Ware is making the transition from outside linebacker to a hand-in-the-dirt defensive end, but his responsibilities will actually remain quite the same. In fact, as a down lineman, he is even more apt to cut loose on the quarterback on any given play. Ware hasn’t finished a season with a single-digit sack total since his rookie year, when he totaled eight, and has averaged 13.8 througout the course of his eight-year career. He has reached the 20-sack mark only once in his career, but I am throwing out my early vote for him to win Defensive Player of the Year while breaking Michael Strahan’s season sack total of 22.5.
Which rookie stands the best chance to succeed?
This won’t be a popular statement among draftniks, but I actually really liked the Travis Frederick selection by the Cowboys at the end of the first round in April. Some had Frederick graded out as a third-rounder, but because of his versatility to play both guard and center, I liked him as a late first or early second interior lineman, and the Cowboys definitely had the need. Even as I sit here, I have flashbacks of Romo turning around and sprinting after bad snaps that sailed over his head time and time again in 2012.
Taking an interior lineman in the first round is never a sexy pick among the fans, but they are becoming more and more valuable as defensive coordinators move their best defender all over the front to create a mismatch. The Cowboys finished second to last in rushing in 2013 and only averaged 61 yards on the ground during the six-game stretch that DeMarco Murray missed with injuries.
The Cowboys were desperate to solidify their offensive line, but when it is all said and done, the Frederick pick will not have been a desperation reach; instead, it will look spot on.
What is the team’s biggest addition/loss from the previous season?
When watching a Cowboys postgame news conference last season, it wasn’t clear if Garrett were the head coach or Rob Ryan had assumed the duties. By the face time and all the sound bites, you would have guessed it was Ryan.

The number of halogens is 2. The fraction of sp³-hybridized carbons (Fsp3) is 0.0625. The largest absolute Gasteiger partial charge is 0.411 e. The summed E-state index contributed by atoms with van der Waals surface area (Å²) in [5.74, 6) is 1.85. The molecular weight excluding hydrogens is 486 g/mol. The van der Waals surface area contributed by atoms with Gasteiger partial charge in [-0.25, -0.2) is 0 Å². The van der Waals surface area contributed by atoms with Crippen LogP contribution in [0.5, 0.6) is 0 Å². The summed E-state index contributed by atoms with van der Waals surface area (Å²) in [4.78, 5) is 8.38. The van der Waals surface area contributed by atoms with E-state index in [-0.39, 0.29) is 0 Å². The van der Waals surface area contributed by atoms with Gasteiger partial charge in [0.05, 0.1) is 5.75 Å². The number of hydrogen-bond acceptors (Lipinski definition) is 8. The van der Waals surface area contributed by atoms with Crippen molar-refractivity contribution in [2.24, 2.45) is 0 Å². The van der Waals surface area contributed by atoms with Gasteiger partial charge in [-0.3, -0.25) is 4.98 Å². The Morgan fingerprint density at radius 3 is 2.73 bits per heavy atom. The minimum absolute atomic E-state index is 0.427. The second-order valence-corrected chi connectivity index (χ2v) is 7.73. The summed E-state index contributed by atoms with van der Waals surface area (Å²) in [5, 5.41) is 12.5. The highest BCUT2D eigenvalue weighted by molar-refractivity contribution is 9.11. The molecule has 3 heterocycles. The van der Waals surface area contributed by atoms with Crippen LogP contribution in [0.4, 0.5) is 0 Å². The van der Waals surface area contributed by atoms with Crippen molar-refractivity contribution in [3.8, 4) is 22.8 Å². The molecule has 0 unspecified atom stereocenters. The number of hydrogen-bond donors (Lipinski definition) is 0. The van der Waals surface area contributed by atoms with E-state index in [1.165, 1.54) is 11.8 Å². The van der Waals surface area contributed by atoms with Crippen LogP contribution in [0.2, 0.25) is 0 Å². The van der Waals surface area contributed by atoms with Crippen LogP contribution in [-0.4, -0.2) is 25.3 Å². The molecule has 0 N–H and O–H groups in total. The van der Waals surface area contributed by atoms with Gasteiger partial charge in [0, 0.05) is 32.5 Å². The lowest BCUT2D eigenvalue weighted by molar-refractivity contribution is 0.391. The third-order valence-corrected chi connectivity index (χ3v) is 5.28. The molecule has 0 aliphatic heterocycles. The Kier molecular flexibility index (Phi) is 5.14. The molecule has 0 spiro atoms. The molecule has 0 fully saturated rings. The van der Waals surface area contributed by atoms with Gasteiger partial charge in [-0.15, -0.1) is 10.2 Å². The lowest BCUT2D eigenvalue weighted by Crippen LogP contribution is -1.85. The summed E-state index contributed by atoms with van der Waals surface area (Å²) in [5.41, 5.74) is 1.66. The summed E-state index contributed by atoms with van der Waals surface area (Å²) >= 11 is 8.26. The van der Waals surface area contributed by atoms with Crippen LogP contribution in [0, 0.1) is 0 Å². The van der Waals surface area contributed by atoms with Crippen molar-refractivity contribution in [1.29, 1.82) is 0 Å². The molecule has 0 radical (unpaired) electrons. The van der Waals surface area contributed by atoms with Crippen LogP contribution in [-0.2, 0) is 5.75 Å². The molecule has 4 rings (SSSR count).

Kiffin will be an entirely different feel for this defensive unit — both in scheme and approach. Kiffin is comfortable as the guy behind the scenes and doesn’t need the limelight. His career speaks for itself. When he decides to hang it up, he will go down as one of the greatest defensive coordinators in the history of this entire game.
But that doesn’t mean his style works well for everyone. This is a complete shift in both philosophy and scheme and one that is going to take some time before it is running at full steam ahead. Kiffin’s base defense is the cover-2 and oftentimes the Tampa-2, which is just a slight variation of the middle linebacker’s role in the defense. As for the linebackers, Sean Lee and Bruce Carter are two of the fastest, most athletic players in all of football and should have little issue defending their zones, even the deep middle in Lee’s case.
The biggest challenge will come from the corners. Both Brandon Carr and Morris Claiborne have been historically better in man schemes and typically man off coverage in which they don’t have to be physical at the line of scrimmage. In Kiffin’s scheme, they will be playing a lot of press-zone coverage and be asked to protect the short to intermediate zone along the sidelines, somewhat of a waste of superior talent.
We will see how that impacts Kiffin’s play-calling and if he adapts more of a man coverage approach to fit his scheme to the talent of his roster.